The next morning, you will put 1 cup of starter into a scalded container, cover it tightly and put in the fridge until the night or until you want to use it again. That's when you add more flour and water to it, let it sit out overnight and it will be ready again in the morning.
1 cup starter
2 cups warm water or milk
2 cups flour, any kind
Mix together in a large bowl - remember this will expand and DON'T use metal.
This mixture will be thick and lumpy, but will thin out while it's fermenting. Cover this and allow it to sit in a warm spot overnight (10-12 hrs.). In the morning, return a cup for your next start and use the rest for your recipe.
You can double this if you have 2 cups of start. If not, you will have to either make this over two days, by doubling the flour/water parts and then letting it sit for 24-36 hrs, or make the above recipe and put all of it in the fridge. In the evening, take out 1 cup, put the rest of the 1st batch back into the fridge and make the recipe a second time, with the one cup of start you just removed. In the a.m., take out the first batch, mix it with the second batch and let it come to room temp, about 30-60 mins.
If a recipe calls for batter, the above recipe is what you want. Actually, any time you "feed" a recipe, you have basic batter. And basic batter is a giant starter, until you add the other ingredients.
Sour dough waffles
4 cups basic batter (If you haven't already done this, save out one cup for the next batch.)
4 Tbs oil or shortening, melted and cooled a little (too hot will kill the yeast in the start).
1 tsp salt
1 tsp soda
1/4 cup milk
Add egg, oil and milk to basic batter, stir it well. In a small bowl, mix the dry ingredients together and sprinkle over the batter, stirring gently. Let it rest for 5 mins. Heat your griddle hotter than you normally would, then drop or pour this on the griddle. If it seems too thick, add more milk.
Sourdough Chocolate Cake
1 cup shortening
1 cup sugar
3 squares unsweetened chocolate that has been melted
1 cup batter
1 cup milk
1 tsp. vanilla
1/2 tsp cinnamon (opt)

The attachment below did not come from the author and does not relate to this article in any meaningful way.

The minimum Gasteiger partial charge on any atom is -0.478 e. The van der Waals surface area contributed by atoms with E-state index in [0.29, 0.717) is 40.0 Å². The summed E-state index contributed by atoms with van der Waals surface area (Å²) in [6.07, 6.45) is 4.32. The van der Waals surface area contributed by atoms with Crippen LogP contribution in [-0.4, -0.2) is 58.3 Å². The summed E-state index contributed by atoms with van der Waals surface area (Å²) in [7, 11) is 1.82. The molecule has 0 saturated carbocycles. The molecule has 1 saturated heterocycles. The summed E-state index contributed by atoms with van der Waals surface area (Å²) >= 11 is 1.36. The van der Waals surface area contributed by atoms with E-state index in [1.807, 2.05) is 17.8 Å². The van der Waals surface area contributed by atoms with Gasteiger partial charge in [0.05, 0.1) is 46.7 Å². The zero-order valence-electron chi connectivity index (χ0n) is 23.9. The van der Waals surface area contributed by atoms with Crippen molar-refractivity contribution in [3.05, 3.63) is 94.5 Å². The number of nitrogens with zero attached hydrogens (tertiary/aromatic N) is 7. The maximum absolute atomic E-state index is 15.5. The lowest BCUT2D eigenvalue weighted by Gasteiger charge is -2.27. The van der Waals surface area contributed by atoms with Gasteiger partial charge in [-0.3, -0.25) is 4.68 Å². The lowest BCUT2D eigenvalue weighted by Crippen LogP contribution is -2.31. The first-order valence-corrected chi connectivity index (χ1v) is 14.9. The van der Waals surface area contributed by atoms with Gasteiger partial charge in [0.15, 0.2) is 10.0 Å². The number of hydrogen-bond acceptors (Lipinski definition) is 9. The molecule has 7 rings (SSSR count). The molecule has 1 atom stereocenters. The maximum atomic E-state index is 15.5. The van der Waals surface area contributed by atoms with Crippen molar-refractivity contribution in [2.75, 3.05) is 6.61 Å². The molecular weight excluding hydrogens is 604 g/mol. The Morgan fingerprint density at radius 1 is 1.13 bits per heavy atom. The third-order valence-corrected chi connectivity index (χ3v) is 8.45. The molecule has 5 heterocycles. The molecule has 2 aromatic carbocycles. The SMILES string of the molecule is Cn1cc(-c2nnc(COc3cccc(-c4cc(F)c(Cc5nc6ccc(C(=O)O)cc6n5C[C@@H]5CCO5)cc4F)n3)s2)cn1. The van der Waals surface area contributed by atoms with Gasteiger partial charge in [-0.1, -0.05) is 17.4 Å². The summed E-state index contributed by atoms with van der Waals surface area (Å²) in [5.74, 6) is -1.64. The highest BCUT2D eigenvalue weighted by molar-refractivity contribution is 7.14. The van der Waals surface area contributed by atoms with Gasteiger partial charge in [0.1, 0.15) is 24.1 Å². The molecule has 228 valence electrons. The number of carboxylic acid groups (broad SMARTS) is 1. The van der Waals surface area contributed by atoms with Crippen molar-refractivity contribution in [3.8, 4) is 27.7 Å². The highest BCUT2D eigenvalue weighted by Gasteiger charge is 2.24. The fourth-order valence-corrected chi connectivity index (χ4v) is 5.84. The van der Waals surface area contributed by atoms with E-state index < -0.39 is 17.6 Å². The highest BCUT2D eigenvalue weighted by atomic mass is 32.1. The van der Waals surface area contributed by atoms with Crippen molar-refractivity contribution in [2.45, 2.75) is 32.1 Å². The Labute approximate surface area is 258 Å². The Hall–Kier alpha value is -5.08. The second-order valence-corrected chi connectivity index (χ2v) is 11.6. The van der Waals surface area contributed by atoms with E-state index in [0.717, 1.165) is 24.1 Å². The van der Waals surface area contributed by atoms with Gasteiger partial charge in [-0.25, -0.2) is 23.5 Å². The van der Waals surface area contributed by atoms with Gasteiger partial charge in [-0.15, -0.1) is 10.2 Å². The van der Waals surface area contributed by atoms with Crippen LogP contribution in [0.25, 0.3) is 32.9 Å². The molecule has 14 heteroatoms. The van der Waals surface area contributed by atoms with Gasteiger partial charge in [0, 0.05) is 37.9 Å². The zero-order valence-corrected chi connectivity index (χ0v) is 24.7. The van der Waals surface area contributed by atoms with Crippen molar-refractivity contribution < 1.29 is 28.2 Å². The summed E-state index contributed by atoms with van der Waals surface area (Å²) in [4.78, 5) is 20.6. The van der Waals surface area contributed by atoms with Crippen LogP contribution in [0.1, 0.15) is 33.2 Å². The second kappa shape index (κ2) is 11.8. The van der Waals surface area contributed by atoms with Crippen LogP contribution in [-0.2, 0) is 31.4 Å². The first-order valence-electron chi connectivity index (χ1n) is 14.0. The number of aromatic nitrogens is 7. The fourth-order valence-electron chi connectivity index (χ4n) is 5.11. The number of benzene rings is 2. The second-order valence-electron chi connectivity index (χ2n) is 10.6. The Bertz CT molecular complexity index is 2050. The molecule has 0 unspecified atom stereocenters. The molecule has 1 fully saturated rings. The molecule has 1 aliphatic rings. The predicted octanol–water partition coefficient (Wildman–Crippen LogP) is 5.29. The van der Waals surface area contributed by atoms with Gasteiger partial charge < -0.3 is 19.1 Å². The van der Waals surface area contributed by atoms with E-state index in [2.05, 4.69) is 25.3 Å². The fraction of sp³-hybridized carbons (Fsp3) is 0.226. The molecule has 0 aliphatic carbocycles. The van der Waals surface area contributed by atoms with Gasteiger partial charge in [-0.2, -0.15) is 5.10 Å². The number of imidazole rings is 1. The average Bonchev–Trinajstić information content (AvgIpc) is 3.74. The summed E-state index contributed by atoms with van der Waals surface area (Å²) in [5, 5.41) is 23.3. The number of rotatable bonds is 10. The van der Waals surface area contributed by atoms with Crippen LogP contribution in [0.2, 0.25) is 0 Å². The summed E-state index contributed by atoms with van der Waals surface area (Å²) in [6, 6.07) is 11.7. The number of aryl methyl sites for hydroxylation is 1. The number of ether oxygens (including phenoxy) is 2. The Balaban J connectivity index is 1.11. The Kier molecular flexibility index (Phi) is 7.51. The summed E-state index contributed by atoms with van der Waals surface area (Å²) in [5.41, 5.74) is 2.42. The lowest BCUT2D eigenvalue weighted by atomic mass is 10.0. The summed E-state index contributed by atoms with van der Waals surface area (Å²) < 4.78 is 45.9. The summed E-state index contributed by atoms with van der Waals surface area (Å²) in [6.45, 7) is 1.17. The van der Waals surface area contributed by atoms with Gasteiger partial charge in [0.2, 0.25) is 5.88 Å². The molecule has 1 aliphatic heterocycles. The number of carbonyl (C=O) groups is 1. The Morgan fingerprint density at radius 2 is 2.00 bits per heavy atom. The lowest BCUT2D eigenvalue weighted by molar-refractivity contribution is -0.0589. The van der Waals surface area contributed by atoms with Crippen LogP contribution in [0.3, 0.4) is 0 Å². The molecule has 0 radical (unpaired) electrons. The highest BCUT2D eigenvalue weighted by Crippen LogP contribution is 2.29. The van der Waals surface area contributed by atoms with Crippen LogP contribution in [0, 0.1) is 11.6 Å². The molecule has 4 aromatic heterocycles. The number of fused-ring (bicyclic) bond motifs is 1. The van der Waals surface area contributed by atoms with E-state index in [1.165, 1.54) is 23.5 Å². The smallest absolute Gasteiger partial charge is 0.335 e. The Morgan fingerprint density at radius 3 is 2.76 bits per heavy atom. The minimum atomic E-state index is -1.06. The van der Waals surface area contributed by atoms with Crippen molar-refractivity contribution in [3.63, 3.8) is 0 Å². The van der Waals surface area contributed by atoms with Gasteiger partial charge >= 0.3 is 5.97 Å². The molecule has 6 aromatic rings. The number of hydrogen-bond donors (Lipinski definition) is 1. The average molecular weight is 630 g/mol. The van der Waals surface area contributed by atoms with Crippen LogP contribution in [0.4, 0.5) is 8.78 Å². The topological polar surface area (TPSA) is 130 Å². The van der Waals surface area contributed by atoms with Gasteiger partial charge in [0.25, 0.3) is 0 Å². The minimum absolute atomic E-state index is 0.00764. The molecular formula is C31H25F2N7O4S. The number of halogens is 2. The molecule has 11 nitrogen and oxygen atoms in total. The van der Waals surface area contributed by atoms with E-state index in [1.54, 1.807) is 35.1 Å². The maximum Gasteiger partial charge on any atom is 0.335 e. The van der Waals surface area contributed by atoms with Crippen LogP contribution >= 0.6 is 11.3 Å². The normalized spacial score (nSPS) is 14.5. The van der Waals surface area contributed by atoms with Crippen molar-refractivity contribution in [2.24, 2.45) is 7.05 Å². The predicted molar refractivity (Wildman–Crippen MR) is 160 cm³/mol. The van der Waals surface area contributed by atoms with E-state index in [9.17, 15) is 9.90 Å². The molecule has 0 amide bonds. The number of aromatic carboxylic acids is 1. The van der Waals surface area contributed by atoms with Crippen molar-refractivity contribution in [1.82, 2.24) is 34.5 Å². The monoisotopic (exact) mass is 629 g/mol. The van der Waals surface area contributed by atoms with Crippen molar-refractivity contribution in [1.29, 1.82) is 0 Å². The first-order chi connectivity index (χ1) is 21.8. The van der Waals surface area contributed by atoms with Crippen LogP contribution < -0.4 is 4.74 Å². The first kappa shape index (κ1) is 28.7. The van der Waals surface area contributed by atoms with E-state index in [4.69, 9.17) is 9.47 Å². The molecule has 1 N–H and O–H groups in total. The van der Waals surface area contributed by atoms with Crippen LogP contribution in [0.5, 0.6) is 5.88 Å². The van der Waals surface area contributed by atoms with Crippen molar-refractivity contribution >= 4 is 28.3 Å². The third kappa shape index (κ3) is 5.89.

1/2 tsp salt
1 1/2 tsp baking soda
2 cups flour
Cream shortening and sugar until it's light and fluffy. Add melted chocolate and beat in. Beat eggs in one at a time. On low speed, mix in batter, milk, vanilla, cinnamon then beat on med. for 2 mins. Mix salt and soda together, sprinkle over mix and gently fold in. Stir in flour until batter is smooth. Pour into three greased and lightly floured 8"-9" cake pans. Bake at 350 for 20 -25 mins until done.
Monday, September 3, 2007
When I got pregnant with what would be my first child - after several miscarriages and not getting married until I was 34, I had all these dreams of how I was going to do things.
Lamaze, nursing, homeschooling, raising happy, obedient children.
Yeah. Right! Hahahahahaha.
I have heard it said that if we want to hear God laugh, tell him what were going to do.
First, I was going to have "natural" child birth. Which was actually ok, until the back labor/back muscle cramps converged and quit giving me a break between the contraction and the "Charlie horse" (muscle spasms) in my back. I was handling everything just fine until there was no break in the pain at all. OWW No pain meds? Who said that? I want MORPHINE. NOW! lol
Second, it was a good thing I had been a medic and paramedic. When at 30 weeks, my back was hurting so badly I couldn't sleep, I went into the bathroom and decided to read a book (I just couldn't be labor, it was all in my mind.) and write down every time I started hurting, how long it lasted (1 1/2 mins) and how long between me hurting (5 minutes). After about 15 mins., I called the MD. I went to the hospital and they spent 4 days trying to stop labor. They had enough time to push some Betamethazone, which matures the baby's lungs. It takes 4 days to work.
By the night of day 3 1/2, I couldn't breath. I had been short of breath all through the pregnancy. Ok, so was somewhat overweight (I'd kill to be that small again. sigh)
Pregnant women can't breath. No problem.